18. Not Wanting this Moment to End. Daily Prompt | Angela McCauley
  19. Linger | The Library Lady and Rosie Bear
  20. Daily Prompt: Linger | CHRONICLES OF AN ANGLO SWISS

UPDATE! ANOTHER DAY, ANOTHER DELAY

There are two classic ways to jinx yourself:

  1. Announce what you will never, ever do.
  2. Ask “What else could possibly go wrong?”

Of all the things I said I would never do, I never moved back home. Given the nature of my relationship with my father, this should be no surprise. My mother died more than 30 years ago and she was home. I think I would have slept in a doorway before staying with my father.

As for all the other things I was sure I would never do? I paid the high prices I said I’d never pay. I’ve had the surgeries I said I’d refuse. I’ve put up with behavior from loved ones I said I’d never tolerate, but they’ve put up with a large amount of crap from me. Fair is fair.

WHAT COULD POSSIBLY GO WRONG

These days, I modify all those “never” statements with “I hope I never have to …” because whenever I use the “never” word, I wind up feeling like a complete fool when I do exactly the thing I said I’d never do.

Words taste fine on the way out, but somehow, eating them is not so yummy. Moreover, saying “never” is daring Fate to nail your butt.

It’s the same as saying “What else could go wrong?” The very instant those words pass your lips, you can be sure you are going to get an answer to that question. And you are not going to like it.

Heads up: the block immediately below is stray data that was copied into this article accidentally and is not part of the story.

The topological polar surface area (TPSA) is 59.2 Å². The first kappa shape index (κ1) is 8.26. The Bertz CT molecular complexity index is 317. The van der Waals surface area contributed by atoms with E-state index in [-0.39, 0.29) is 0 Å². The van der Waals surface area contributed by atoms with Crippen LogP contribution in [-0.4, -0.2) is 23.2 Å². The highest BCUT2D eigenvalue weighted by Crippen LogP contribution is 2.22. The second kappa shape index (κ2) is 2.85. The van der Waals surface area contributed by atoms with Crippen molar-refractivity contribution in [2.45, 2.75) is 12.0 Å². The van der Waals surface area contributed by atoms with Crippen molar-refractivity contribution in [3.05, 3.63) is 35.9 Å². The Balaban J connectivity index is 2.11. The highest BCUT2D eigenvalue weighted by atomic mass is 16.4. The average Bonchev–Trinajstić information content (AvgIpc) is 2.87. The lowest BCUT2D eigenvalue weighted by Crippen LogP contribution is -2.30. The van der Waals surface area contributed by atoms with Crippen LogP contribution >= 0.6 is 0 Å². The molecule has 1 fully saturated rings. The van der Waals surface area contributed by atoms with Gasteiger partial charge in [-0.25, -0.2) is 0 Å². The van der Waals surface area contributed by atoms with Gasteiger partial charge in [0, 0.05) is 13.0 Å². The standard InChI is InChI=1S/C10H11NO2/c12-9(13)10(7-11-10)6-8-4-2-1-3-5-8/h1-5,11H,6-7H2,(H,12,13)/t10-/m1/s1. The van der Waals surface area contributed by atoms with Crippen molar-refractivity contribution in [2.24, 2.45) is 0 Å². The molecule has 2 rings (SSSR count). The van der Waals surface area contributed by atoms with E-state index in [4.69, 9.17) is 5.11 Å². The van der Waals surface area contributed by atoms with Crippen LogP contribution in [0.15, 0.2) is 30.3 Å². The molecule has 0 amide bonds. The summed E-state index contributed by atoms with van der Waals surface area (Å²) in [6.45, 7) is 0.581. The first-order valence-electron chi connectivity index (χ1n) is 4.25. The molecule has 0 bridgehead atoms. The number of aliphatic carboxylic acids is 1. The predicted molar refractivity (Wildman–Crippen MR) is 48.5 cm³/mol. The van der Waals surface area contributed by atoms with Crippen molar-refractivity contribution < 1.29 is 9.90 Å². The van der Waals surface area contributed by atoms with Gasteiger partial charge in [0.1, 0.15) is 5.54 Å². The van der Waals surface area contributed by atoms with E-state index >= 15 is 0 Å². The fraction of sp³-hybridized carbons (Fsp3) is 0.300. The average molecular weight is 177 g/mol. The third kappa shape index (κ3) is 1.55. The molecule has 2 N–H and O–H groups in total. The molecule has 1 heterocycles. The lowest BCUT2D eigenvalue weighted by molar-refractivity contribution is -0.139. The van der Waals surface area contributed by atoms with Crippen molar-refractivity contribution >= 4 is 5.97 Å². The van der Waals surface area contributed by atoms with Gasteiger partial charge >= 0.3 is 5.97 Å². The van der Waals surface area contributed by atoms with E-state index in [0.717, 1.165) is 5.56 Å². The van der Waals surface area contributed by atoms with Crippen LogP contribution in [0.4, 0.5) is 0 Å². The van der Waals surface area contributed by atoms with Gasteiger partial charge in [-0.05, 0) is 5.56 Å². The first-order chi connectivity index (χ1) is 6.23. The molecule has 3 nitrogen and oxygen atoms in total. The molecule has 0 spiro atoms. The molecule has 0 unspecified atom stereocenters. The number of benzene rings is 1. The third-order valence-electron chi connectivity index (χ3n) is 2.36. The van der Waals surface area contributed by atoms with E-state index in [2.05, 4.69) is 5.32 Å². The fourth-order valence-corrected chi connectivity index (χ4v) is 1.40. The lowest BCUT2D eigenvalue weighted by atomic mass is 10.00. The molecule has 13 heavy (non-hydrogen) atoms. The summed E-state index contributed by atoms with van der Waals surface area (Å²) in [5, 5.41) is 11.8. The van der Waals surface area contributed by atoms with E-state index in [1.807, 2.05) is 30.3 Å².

So now, let’s move on to the news of the day. This is getting a bit repetitive and mildly embarrassing.

My surgery has been postponed again. Why? Because Beth Israel has a brilliant cardiac unit. And I guess March is heart failure month. They are backed up with emergencies. They have patients coming in on Medivac flights from California and other points south and west. Big emergencies that require multiple surgeons and take all day. And all the operating rooms are booked.

Expect-Delays-sign

I have been promised that I am “on” for Wednesday March 19th for the catheterization and Thursday March 20th for surgery. My surgeon personally promised I wouldn’t get bumped again. Except I know that if there are more emergencies they will take the emergencies and bump me again. And if I were one of those emergencies, I would want them to bump someone else and save my life. That’s what these guys do and that’s what they should do. It’s the price one pays for going to the premier cardiac hospital in the country. They take the cases no one else can handle.